TUESDAY, June 19, 2012 (HealthDay News) -- One of the cardinal rules for expectant moms: don't drink.
But a new study out of Denmark is throwing that maxim into doubt. It finds that 5-year-olds whose mothers drank low to moderate levels of alcohol (between one and eight drinks a week) during early pregnancy showed no ill effects.
Alcohol consumption during pregnancy that exceeded the "moderate" threshold, however, was associated with a lower attention span among children in that age group.
Despite the findings, experts who reviewed the research said it shouldn't change standard recommendations.
"These findings can easily send a very dangerous message to pregnant women," said Bruce Goldman, director of Substance Abuse Services at the Zucker Hillside Hospital in Glen Oaks, N.Y. He noted that the U.S. surgeon general advises against drinking during pregnancy to avoid fetal alcohol spectrum disorders.
"Women may underestimate and have difficulty acknowledging the frequency or quantity of alcohol consumed," Goldman said. "Those suffering from alcoholism may attempt to rationalize that it is safe to drink moderately, something they may ultimately be unable to do."
In the study, researchers analyzed data from more than 1,600 women in the Danish National Birth Cohort. The amount of alcohol consumed by the women during their pregnancy was classified as either none, low (one to four drinks per week), moderate (five to eight drinks per week) or high (nine or more drinks per week). Binge drinking was defined as having five or more drinks on a single occasion.
At age 5, the women's children underwent tests to assess their IQ, attention span and thinking skills needed for planning, organization and self-control.
Overall, low to moderate weekly drinking during pregnancy had no significant effect on the children's brain development, the team reported. Nor did binge drinking. There was, however, a link between high levels of drinking during pregnancy and lower attention spans in offspring at age 5.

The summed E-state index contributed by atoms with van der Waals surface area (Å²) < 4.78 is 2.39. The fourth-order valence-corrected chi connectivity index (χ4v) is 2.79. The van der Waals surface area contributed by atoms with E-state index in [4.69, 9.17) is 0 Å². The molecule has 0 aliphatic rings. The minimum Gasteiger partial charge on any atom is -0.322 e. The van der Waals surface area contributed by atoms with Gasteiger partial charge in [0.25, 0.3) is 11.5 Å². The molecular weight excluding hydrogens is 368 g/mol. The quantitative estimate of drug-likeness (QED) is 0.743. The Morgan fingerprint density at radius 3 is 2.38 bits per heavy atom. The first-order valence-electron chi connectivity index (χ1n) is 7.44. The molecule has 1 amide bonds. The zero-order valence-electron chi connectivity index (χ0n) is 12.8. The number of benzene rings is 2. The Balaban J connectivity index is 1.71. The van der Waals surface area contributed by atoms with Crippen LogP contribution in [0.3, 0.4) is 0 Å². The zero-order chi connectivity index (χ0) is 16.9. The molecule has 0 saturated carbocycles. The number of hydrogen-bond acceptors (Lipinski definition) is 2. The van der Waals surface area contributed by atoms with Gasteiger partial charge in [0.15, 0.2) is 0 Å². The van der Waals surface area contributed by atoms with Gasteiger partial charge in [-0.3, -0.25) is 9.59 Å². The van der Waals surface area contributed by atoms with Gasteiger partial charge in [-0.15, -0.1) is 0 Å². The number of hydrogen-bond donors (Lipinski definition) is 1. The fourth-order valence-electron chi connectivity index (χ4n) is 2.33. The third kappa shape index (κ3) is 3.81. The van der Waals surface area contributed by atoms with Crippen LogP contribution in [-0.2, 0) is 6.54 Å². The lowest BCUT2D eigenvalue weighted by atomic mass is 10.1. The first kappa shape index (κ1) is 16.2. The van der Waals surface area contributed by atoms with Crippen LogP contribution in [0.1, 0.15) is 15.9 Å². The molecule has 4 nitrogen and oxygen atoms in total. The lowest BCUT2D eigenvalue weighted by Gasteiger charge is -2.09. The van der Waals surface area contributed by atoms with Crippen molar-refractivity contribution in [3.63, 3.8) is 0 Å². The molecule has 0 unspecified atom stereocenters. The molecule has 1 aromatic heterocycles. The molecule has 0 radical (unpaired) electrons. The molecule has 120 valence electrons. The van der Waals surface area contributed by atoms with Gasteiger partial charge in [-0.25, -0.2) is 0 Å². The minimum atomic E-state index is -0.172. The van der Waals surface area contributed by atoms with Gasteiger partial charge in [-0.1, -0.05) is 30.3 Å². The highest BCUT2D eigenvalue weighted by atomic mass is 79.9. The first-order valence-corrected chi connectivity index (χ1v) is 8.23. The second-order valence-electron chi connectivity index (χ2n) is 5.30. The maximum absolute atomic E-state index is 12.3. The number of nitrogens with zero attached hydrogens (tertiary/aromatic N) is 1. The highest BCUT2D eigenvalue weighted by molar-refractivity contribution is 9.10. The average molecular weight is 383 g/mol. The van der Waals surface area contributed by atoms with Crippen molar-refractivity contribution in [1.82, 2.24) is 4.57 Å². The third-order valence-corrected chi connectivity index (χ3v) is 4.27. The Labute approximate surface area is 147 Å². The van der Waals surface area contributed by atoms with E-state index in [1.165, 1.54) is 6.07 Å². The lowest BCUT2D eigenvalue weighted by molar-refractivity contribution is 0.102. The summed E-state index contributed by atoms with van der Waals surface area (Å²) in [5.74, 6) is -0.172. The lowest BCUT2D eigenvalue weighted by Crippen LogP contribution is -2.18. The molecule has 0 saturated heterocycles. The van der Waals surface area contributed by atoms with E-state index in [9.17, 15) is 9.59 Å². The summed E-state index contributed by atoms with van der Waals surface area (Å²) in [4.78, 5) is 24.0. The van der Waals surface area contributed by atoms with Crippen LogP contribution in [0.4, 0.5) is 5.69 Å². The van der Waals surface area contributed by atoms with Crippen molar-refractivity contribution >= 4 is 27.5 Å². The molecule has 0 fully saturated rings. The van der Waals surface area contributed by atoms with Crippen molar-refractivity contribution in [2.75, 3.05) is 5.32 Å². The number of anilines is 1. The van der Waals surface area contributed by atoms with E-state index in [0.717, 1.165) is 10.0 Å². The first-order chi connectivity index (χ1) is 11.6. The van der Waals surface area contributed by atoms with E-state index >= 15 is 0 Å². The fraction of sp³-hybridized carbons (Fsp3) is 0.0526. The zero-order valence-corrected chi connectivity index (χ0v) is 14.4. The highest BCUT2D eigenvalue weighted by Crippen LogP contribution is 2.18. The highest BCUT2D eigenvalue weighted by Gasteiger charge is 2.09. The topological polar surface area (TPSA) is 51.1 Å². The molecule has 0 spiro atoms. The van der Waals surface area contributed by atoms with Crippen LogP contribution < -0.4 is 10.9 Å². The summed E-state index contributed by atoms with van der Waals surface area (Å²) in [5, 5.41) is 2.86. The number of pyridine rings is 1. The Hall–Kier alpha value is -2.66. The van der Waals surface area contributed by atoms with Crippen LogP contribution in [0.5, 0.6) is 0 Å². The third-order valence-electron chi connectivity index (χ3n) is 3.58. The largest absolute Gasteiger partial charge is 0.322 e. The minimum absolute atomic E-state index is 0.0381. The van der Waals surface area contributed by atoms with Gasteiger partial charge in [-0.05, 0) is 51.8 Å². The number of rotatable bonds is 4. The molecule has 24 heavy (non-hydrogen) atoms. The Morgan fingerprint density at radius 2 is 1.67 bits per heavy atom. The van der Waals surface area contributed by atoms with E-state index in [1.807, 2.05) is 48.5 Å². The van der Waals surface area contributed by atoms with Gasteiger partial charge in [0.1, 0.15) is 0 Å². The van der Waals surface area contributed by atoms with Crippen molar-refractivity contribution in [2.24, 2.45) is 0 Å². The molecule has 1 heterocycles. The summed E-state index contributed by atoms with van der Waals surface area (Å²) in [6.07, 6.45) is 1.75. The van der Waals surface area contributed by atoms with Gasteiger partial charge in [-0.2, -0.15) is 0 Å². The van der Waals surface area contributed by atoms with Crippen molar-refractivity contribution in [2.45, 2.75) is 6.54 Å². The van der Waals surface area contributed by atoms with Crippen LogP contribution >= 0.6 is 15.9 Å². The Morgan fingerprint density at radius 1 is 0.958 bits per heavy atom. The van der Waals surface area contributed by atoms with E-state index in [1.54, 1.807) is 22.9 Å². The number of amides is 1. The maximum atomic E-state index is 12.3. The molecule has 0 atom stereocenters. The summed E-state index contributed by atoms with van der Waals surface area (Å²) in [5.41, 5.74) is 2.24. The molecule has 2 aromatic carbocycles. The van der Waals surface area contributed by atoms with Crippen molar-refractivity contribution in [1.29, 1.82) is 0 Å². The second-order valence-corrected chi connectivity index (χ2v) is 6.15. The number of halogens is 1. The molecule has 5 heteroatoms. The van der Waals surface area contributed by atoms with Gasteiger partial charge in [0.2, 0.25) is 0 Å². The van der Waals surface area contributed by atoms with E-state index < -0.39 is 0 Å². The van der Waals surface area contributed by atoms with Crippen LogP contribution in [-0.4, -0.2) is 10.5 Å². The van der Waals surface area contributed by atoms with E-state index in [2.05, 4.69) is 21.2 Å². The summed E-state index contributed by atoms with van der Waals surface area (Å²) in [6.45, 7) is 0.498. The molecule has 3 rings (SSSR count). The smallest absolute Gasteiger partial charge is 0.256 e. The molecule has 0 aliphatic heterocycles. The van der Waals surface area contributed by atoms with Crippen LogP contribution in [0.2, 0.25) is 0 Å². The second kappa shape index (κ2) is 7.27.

The findings appear in five different studies published June 20 in BJOG: An International Journal of Obstetrics and Gynecology.
Although it's still best for pregnant women to avoid alcohol, these results suggest that small amounts may not be a serious concern, concluded researchers led by Ulrik Schioler Kesmodel, a consultant gynecologist and associate professor at Aarhus University and Aarhus University Hospital.
They called, however, for more large-scale studies to further investigate the possible effects of low to moderate alcohol consumption during pregnancy.
Another U.S. expert familiar with the findings said it's still too early to give women a pass to drink while pregnant.
"I would still caution women about drinking during their pregnancies," said Dr. Jennifer Wu, an obstetrician/gynecologist at Lenox Hill Hospital in New York City. "There may be subtle neurobehavioral changes that were not picked up in the study."
"Also, it can be hard to accurately test younger children," she said, and "tests at an older age may detect larger differences."
The U.S. Centers for Disease Control and Prevention has more about alcohol and pregnancy.